“All one shot. Come up the stairs, some dialogue, largest explosion in the history of movies, exit frame, cut.” — Director Sam Mendes
Video screenshot by Michael Franco/CNET
In addition to kisses, kills and cocktails, James Bond films are filled with another trademark feature: explosions. Now, an enormous fiery blast in the latest Bond film, “Spectre,” has outdone them all. The big boom has claimed a Guinness World Record as the largest film stunt explosion ever.
The explosion (see below) took 8,418 liters (2,224 gallons) of fuel and 33 kilograms (73 pounds) of explosives. The scene was filmed in Erfoud, Morocco, and takes place in the film right after Bond (Daniel Craig) and his love interest Madeleine Swann (Léa Seydoux) escape from a Spectre lair located in a meteorite crater. They watch the baddies’ abode burst into fiery ruin from a safe distance away.
The award was given out Tuesday and belongs to Chris Corbould, who served as special effects and miniature-effects supervisor on the film. He won an Oscar for his work on 2010’s “Inception,” and he’s also special-effects supervisor for the upcoming “Star Wars: The Force Awakens.” Craig, Seydoux and producer Barbara Broccoli accepted the honor in his behalf. Unless it’s unseated, the film’s designation will be included in the “Guinness World Records 2017” book, as the 2016 edition is already on sale.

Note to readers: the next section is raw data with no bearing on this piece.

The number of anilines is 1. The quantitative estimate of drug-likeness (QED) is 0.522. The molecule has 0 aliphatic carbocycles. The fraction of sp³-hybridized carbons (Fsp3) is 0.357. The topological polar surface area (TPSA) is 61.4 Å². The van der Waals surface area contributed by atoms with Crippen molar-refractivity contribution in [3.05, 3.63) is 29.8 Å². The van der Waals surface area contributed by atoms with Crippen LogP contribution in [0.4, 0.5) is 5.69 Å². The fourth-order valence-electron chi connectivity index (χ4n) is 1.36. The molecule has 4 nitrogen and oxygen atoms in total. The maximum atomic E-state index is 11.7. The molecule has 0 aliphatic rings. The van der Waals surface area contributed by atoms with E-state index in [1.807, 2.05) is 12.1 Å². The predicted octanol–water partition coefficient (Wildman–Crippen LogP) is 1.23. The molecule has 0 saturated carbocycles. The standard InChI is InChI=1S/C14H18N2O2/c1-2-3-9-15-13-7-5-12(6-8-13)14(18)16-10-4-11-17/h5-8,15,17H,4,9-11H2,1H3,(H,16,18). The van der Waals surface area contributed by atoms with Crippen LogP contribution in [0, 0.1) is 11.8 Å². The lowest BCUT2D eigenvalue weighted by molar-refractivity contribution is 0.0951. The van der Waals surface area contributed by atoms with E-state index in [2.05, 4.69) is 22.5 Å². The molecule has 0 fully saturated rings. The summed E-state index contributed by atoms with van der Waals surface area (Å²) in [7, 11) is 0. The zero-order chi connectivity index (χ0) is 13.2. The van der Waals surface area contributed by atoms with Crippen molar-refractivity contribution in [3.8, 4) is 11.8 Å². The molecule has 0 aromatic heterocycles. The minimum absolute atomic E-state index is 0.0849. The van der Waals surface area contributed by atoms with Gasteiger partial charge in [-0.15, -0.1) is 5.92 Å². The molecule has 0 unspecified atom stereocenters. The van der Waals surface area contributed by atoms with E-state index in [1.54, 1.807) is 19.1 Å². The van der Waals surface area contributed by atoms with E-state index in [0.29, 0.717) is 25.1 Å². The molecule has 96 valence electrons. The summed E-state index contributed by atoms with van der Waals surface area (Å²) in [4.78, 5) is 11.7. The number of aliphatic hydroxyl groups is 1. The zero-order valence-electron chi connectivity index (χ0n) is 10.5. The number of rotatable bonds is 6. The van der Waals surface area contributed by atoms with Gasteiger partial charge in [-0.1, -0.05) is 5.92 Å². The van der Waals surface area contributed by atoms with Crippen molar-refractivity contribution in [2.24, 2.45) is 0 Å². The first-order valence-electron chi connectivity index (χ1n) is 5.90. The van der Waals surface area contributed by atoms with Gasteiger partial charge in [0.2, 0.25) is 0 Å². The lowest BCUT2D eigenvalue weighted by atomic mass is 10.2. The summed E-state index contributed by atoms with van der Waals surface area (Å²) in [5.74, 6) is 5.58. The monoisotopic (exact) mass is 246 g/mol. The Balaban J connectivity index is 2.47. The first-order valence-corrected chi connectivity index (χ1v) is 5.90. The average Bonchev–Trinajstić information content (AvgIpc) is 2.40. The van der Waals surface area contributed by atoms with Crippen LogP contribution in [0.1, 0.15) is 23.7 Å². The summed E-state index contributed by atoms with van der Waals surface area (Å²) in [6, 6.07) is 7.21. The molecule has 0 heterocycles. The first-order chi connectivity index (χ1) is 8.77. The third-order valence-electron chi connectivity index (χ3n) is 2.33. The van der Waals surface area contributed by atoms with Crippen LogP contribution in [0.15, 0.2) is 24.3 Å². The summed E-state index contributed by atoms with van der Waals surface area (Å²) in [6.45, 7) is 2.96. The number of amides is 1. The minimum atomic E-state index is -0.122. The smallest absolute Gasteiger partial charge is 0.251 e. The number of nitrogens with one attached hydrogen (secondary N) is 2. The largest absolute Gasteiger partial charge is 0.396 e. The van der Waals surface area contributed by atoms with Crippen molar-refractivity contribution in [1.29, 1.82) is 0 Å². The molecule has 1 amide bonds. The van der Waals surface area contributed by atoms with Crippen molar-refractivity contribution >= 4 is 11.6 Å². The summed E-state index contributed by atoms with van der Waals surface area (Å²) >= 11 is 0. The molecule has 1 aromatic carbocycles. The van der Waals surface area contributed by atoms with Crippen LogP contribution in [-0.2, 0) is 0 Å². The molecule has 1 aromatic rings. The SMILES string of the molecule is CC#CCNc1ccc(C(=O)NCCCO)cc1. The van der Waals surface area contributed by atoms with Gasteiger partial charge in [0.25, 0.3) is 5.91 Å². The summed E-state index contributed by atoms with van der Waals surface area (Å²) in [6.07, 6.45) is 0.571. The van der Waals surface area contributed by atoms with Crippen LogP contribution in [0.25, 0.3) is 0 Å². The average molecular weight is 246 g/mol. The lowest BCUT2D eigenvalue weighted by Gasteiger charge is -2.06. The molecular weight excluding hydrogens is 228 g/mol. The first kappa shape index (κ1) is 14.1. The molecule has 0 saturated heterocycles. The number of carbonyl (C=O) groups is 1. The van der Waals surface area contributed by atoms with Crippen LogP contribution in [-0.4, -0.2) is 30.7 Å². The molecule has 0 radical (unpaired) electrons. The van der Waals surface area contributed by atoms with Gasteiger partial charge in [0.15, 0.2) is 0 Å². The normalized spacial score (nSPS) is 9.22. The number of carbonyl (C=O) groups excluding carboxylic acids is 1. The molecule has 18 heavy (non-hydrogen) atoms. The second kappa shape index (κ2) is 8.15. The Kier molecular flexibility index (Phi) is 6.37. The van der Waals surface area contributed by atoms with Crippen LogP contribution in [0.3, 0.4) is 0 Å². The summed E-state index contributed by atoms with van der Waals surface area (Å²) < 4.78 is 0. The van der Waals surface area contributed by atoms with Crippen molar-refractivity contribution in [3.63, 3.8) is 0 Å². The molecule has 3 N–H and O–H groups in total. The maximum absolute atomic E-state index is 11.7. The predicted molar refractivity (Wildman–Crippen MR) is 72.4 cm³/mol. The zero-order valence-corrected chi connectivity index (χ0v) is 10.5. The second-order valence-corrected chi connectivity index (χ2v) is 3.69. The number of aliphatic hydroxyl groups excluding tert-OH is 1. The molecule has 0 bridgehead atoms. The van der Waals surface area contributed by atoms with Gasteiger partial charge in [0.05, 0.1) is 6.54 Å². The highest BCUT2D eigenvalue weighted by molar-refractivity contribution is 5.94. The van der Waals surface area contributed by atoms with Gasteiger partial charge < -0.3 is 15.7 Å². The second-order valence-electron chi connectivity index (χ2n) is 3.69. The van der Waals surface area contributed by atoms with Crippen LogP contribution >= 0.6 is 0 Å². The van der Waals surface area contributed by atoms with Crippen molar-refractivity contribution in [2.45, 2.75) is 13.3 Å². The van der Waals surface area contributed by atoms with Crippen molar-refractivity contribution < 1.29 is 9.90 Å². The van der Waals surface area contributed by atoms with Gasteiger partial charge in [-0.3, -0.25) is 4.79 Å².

The previous Guinness record-holder for the largest film explosion category was 1994’s “Blown Away” starring Jeff Bridges and Tommy Lee Jones.
While you might not immediately think of films when you think of Guinness World Records (I tend to think of things like the most-pierced man and the largest playing card structure), the organization does have a history of giving nods to the silver screen.
For example, it’s designated 2011’s “The Summer of Massacre” as having the highest body count in a slasher film and 2010’s “Prince of Persia: The Sands of Time” as the most expensive film inspired by a videogame. And it’s given the award for most expensive movie poster to one of only four that exist for the 1927 Fritz Lang film “Metropolis.” The poster was sold by the Reel Poster Gallery in London to a US collector for $690,000 (about £456,407, AU$979,140) in November 2005.
“Spectre” debuted in the UK on October 26 and in the United States on November 6. It debuts in Australia on November 12. Its opening brought in $73 million (about £48 million, AU$104 million), second only to its predecessor, “Skyfall.”